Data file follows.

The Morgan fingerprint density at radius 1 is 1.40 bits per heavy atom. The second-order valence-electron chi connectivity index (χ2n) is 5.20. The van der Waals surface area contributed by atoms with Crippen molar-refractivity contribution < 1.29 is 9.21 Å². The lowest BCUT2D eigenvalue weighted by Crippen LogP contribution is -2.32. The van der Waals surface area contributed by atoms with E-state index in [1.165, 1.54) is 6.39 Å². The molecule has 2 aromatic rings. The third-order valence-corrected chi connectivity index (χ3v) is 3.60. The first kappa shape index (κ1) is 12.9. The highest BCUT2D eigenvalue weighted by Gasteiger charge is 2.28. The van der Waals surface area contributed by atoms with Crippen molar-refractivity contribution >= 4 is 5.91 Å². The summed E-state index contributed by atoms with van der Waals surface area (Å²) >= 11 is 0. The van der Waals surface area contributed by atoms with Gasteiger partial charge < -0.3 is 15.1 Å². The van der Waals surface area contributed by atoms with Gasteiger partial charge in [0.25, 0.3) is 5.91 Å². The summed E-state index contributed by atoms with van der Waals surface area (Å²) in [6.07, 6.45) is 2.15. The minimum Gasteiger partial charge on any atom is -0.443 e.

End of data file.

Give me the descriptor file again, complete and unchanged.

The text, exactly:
The Morgan fingerprint density at radius 1 is 1.40 bits per heavy atom. The second-order valence-electron chi connectivity index (χ2n) is 5.20. The van der Waals surface area contributed by atoms with Crippen molar-refractivity contribution < 1.29 is 9.21 Å². The lowest BCUT2D eigenvalue weighted by Crippen LogP contribution is -2.32. The van der Waals surface area contributed by atoms with E-state index in [1.165, 1.54) is 6.39 Å². The molecule has 2 aromatic rings. The third-order valence-corrected chi connectivity index (χ3v) is 3.60. The first kappa shape index (κ1) is 12.9. The highest BCUT2D eigenvalue weighted by Gasteiger charge is 2.28. The van der Waals surface area contributed by atoms with Crippen molar-refractivity contribution >= 4 is 5.91 Å². The summed E-state index contributed by atoms with van der Waals surface area (Å²) >= 11 is 0. The van der Waals surface area contributed by atoms with Gasteiger partial charge < -0.3 is 15.1 Å². The van der Waals surface area contributed by atoms with Gasteiger partial charge in [0.25, 0.3) is 5.91 Å². The summed E-state index contributed by atoms with van der Waals surface area (Å²) in [6.07, 6.45) is 2.15. The minimum Gasteiger partial charge on any atom is -0.443 e.